NDSU graduate fills health care need as nurse practitioner
Published June 2016
Natalie Aughinbaugh is ready for anything when a patient walks through the doors of Sanford Health West Fargo Clinic. As a family nurse practitioner, she treats all ages. She performs physicals, and checks eyes, ears, noses and throats. She prescribes medications to help people live better lives.
“I’ve always wanted to help people and always wanted to work in the healthcare field,” she said. “I’m happiest when I can take care of other people.”
Aughinbaugh is another example of NDSU graduates who live and work in the area. And she fills a much-needed role for Sanford, which, like many businesses in Fargo-Moorhead, depends on NDSU to educate professionals for North Dakota’s expanding workforce.
Health professionals of all types are in demand in North Dakota and across the country. Nursing is one of the biggest needs. A recent report from Georgetown University Center on Education and Workforce estimates North Dakota will have almost 4,500 job openings for registered nurses by 2020.
There also will likely be a greater need for more family physicians, surgeons and nurse practitioners as the state’s growing and aging population puts a larger strain on the healthcare system.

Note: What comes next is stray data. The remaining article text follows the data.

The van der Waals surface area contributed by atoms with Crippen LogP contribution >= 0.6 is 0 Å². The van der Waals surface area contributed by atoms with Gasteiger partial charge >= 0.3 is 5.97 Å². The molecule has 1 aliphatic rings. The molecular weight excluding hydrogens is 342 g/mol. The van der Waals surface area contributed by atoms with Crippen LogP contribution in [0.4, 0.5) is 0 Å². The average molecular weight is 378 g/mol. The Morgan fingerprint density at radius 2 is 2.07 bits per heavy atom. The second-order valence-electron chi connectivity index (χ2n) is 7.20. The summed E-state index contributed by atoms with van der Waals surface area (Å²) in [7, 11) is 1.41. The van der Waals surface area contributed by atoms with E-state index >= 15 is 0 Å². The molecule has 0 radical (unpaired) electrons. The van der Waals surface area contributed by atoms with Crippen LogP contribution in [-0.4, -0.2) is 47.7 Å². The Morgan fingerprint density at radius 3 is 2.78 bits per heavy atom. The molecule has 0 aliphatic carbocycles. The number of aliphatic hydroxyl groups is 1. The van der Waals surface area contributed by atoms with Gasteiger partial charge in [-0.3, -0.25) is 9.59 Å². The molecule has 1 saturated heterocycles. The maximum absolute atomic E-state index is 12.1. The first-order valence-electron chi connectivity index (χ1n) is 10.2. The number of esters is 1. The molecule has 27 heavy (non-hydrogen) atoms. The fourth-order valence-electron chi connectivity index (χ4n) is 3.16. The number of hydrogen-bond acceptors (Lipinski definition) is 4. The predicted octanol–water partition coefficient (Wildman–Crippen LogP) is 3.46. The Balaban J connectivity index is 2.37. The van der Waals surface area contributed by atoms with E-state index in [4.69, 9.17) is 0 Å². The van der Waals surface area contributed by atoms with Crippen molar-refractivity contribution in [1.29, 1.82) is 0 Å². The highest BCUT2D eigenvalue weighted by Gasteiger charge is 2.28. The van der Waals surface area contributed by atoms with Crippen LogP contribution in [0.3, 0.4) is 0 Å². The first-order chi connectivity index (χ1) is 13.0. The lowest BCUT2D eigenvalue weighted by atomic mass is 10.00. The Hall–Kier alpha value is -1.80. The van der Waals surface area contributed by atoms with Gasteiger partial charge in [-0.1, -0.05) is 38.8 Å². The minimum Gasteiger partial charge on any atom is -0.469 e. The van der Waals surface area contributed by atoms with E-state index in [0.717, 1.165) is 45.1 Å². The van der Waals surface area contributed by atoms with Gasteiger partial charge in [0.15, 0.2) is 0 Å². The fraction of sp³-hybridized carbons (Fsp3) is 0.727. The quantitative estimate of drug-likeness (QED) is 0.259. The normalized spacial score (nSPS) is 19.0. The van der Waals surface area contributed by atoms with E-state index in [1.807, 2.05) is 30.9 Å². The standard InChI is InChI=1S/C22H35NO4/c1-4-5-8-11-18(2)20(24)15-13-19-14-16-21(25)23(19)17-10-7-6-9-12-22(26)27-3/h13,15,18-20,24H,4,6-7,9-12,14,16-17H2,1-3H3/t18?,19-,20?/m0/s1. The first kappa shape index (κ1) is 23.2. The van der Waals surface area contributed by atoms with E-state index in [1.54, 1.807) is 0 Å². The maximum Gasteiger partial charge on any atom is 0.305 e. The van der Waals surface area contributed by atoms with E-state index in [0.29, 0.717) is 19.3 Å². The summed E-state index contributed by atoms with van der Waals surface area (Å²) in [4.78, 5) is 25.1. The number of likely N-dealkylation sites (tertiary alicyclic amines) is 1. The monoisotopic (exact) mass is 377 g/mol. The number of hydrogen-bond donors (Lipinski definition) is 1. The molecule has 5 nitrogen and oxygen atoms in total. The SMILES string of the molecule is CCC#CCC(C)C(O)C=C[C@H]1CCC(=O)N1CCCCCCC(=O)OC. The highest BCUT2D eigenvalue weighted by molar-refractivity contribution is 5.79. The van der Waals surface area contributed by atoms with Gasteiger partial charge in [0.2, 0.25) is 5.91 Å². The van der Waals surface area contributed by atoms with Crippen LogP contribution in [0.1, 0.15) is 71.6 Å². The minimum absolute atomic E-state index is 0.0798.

“As our region continues to experience extraordinary growth, so too does the demand on Sanford to grow our talented staff. Local schools providing opportunities for higher education is key to our recruitment success. We work closely with colleges, like NDSU, as part of our hiring strategy,” said Paul Richard, Sanford Fargo Executive Vice President. “NDSU and Sanford have had a long-standing relationship. We truly rely on and look forward to the talent NDSU graduates each year.”
Aughinbaugh worked as a registered nurse for almost seven years before she pursued her doctor of nursing practice degree from the NDSU School of Nursing. She continued her education to gain more scientific and practical knowledge, and to advance in her career.
“NDSU taught me a lot of critical thinking skills and the program really focused on putting the patient first,”said Aughinbaugh, who earned her advanced degree in 2015. “All of that knowledge comes back to me in my current job as the foundation of what I need to do to when I’m searching for a solution any problem.”
Aughinbaugh taught undergraduate nursing clinicals as a graduate assistant while at NDSU. The job helped offset a large portion of her tuition, making it more feasible to attend graduate school.
In her current position for less than a year, Aughinbaugh relies on self-evaluation techniques used in her classes at NDSU to improve her quality of patient care.
“As I progress, I often sit back and look at what has been going well and what I can do to be better as a person and as a provider,” she said. “That all came from NDSU.”